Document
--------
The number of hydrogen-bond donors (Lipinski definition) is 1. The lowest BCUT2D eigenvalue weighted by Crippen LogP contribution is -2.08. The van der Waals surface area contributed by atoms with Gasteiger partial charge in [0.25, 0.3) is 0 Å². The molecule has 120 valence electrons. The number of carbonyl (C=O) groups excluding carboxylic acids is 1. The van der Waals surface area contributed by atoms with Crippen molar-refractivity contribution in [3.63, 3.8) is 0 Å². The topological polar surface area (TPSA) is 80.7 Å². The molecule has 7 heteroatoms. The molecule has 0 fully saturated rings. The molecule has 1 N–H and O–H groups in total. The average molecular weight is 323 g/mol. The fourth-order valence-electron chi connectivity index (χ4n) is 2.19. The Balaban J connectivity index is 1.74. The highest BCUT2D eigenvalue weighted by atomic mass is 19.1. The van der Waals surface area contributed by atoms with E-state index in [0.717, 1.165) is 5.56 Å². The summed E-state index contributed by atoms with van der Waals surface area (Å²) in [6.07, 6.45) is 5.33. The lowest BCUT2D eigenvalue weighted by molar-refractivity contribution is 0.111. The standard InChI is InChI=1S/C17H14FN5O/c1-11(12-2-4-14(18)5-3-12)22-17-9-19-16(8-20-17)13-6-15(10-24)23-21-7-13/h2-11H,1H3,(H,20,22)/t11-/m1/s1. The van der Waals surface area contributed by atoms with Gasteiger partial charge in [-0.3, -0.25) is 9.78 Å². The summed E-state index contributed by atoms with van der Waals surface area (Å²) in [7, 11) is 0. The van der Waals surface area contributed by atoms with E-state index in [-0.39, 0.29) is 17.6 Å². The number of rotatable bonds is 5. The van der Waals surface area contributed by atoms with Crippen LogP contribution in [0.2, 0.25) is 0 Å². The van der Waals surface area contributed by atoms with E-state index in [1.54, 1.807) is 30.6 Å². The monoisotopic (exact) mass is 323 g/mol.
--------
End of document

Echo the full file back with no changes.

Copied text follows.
The number of hydrogen-bond donors (Lipinski definition) is 1. The lowest BCUT2D eigenvalue weighted by Crippen LogP contribution is -2.08. The van der Waals surface area contributed by atoms with Gasteiger partial charge in [0.25, 0.3) is 0 Å². The molecule has 120 valence electrons. The number of carbonyl (C=O) groups excluding carboxylic acids is 1. The van der Waals surface area contributed by atoms with Crippen molar-refractivity contribution in [3.63, 3.8) is 0 Å². The topological polar surface area (TPSA) is 80.7 Å². The molecule has 7 heteroatoms. The molecule has 0 fully saturated rings. The molecule has 1 N–H and O–H groups in total. The average molecular weight is 323 g/mol. The fourth-order valence-electron chi connectivity index (χ4n) is 2.19. The Balaban J connectivity index is 1.74. The highest BCUT2D eigenvalue weighted by atomic mass is 19.1. The van der Waals surface area contributed by atoms with E-state index in [0.717, 1.165) is 5.56 Å². The summed E-state index contributed by atoms with van der Waals surface area (Å²) in [6.07, 6.45) is 5.33. The lowest BCUT2D eigenvalue weighted by molar-refractivity contribution is 0.111. The standard InChI is InChI=1S/C17H14FN5O/c1-11(12-2-4-14(18)5-3-12)22-17-9-19-16(8-20-17)13-6-15(10-24)23-21-7-13/h2-11H,1H3,(H,20,22)/t11-/m1/s1. The van der Waals surface area contributed by atoms with Gasteiger partial charge in [-0.3, -0.25) is 9.78 Å². The summed E-state index contributed by atoms with van der Waals surface area (Å²) in [7, 11) is 0. The van der Waals surface area contributed by atoms with E-state index in [-0.39, 0.29) is 17.6 Å². The number of rotatable bonds is 5. The van der Waals surface area contributed by atoms with Crippen LogP contribution in [0.2, 0.25) is 0 Å². The van der Waals surface area contributed by atoms with E-state index in [1.54, 1.807) is 30.6 Å². The monoisotopic (exact) mass is 323 g/mol.